3. Wash your hands with warm soapy water for at least 20 seconds and continue to disinfect frequently used surfaces.
In addition, carry hand sanitizer that’s at least 60% alcohol in case soap and water are unavailable. Fortunately, the nationwide hand sanitizer shortages we saw early on during the pandemic are no longer an issue.
4. Follow local guidance – limit interactions with people you don’t live with, especially in large groups.
Some people may have the virus and show no symptoms. That’s why the more people you are around, and the longer you spend with them, the higher your risk of contracting COVID-19. As much as it pains us to spend a Thanksgiving without extended family, this year may be best spent with phone calls to loved ones, especially to seniors who are most at risk of catching the virus.
The flu factor
The rise in Tennessee COVID cases coincides with the annual influenza season.
We don’t yet know what dual flu/COVID-19 diagnosis will look like in the short and long term. That’s why everyone 6 months and older should get a flu shot as soon as possible.
Vaccines have been proven safe and effective for decades, and most individuals who receive the flu vaccine either avoid contracting the virus or have a milder case if they do. Studies have shown a flu shot can reduce the likelihood of catching the flu by 40-60%.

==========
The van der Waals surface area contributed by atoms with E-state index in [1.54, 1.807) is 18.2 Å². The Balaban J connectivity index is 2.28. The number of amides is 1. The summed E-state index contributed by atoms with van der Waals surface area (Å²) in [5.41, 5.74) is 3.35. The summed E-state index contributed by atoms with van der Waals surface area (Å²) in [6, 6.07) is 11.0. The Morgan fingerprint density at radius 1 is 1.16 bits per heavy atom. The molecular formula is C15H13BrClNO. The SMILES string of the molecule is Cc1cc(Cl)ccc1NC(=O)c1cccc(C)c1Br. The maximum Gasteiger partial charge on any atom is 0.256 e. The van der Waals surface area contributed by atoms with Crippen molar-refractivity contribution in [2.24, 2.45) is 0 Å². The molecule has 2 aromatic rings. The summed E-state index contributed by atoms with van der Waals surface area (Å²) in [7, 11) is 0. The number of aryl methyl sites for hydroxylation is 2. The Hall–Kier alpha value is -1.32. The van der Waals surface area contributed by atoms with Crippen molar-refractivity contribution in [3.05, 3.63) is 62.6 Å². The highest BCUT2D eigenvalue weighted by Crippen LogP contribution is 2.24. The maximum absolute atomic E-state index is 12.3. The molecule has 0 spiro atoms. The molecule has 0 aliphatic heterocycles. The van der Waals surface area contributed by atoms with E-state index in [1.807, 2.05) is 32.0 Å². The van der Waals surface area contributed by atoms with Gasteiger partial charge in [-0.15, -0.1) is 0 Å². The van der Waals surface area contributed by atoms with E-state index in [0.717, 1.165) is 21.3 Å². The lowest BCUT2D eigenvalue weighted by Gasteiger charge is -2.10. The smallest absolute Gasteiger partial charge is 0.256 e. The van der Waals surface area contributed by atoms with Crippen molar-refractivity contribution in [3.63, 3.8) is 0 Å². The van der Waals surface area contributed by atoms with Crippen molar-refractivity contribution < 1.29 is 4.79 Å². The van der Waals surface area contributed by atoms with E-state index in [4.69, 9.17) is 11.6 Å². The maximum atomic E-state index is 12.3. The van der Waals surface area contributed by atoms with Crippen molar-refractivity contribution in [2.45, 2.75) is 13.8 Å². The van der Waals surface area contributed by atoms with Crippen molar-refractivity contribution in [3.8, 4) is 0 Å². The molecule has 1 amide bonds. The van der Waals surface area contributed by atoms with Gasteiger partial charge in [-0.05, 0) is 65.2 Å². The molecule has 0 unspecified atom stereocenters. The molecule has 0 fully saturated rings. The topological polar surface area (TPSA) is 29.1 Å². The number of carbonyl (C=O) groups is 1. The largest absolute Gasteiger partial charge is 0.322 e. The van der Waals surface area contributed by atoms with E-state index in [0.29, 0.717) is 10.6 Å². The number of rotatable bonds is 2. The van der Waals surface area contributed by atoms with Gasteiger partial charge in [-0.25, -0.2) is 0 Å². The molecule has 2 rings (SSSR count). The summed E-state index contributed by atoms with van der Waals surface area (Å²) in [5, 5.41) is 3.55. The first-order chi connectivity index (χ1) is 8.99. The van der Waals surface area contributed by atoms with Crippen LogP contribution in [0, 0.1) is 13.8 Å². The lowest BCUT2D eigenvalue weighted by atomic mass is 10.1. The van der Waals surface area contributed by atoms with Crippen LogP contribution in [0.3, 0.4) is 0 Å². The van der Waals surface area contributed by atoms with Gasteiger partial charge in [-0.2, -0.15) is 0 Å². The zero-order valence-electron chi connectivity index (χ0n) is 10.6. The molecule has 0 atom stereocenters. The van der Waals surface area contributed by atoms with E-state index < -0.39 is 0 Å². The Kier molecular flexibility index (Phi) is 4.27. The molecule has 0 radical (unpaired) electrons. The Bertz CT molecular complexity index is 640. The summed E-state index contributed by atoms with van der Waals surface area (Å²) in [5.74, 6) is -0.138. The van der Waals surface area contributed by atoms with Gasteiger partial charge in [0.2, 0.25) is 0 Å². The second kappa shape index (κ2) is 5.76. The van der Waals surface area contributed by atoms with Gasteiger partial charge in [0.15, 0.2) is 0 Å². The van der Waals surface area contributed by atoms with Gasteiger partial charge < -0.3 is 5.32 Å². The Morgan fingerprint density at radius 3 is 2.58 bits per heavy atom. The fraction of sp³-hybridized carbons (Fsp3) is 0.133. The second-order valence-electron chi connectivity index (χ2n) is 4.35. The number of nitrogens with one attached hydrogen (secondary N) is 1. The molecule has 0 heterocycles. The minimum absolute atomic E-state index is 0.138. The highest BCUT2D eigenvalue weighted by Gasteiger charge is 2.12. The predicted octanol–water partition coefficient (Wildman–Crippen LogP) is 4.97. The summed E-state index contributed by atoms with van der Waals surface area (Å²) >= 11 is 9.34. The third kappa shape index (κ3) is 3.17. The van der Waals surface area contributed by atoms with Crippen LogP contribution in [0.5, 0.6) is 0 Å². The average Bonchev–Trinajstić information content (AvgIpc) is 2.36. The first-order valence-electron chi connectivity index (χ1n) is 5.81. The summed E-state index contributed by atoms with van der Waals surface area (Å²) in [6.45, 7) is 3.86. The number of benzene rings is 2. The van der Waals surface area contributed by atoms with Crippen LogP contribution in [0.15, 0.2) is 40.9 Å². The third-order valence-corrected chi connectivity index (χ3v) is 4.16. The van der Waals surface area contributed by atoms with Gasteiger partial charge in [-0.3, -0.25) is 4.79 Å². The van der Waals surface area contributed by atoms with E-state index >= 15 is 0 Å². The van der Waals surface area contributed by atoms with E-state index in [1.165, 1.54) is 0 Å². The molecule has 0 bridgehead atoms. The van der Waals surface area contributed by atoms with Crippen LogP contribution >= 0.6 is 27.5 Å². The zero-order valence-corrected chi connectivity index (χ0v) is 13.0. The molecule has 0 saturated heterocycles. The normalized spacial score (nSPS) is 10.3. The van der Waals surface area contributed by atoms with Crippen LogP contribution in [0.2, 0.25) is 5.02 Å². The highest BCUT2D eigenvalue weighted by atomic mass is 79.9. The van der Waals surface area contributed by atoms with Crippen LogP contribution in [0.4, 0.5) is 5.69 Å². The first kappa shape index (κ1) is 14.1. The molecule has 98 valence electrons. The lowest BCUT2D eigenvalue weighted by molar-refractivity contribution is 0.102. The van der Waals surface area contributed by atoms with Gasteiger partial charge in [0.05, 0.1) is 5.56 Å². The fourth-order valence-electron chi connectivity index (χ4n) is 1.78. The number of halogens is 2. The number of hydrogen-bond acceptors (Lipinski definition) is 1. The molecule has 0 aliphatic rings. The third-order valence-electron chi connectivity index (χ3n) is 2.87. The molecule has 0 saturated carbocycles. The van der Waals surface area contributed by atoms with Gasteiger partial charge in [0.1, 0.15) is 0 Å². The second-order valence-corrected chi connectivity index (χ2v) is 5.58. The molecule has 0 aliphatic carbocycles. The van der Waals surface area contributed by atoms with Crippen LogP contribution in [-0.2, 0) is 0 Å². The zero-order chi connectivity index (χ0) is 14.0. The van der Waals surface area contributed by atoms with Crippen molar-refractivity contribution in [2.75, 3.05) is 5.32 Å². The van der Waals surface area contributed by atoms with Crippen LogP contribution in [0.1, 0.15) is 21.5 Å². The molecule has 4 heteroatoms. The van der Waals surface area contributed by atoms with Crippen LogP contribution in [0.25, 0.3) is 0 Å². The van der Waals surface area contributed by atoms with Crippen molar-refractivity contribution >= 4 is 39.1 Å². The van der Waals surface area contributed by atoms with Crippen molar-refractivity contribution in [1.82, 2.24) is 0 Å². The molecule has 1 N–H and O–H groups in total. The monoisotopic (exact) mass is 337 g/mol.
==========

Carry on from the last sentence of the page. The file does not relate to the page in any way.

The flu shot is covered under most health plans at no cost to you.
Remember, if you’re experiencing symptoms such as fever, chills, cough, fatigue, shortness of breath or difficulty breathing, or new loss of taste or smell, stay home and separate yourself from others. Next, call your provider’s office or local health department and tell them your symptoms.
Whether from the flu or rising COVID-19 cases, we can expect to see hospitals, doctors, nurses, and other health resources stretched thin during the next few months as they struggle to treat everyone.
Fortunately, many doctor’s visits can now be done virtually, and BlueCross encourages telehealth for our members as much as possible. If your doctor thinks you need to be tested or visit them in person, they will give you instructions for where to go and what to do.
By taking all of these steps as communities, we can help our state and nation heal, our local businesses stay open, and once more hold our loved ones close. But we all must be committed to the cause.
Related resources from BlueCross:
Finally, if you think we need to open up mail-in voting in Tennessee so that all registered voters can vote by mail, you’re not alone. Nearly three in four Power Poll members want that to happen.
Here are the specific questions and answers to the most recent Tennessee statewide Power Poll. Use the city dropdown to select one of our markets or all of their combined results.
DISCLAIMER ALERT: Power Poll is not a scientific survey. But even the scientific surveys seem to be a little off these days. Power Poll is in the business of asking relevant local and statewide questions of prominent, powerful, influential people. It then publishes the results, to the endless fascination of both Power Poll members and news consumers in general.
Statewide, a total of 3,617 surveys were sent to Power Poll members in Nashville, Knoxville, Memphis, Chattanooga, and members in the state’s less populated counties. 789 people responded, for a response rate of 21.81%.
In Nashville, 393 individuals responded to the survey, out of 960 surveyed, for a response rate of 40.94%.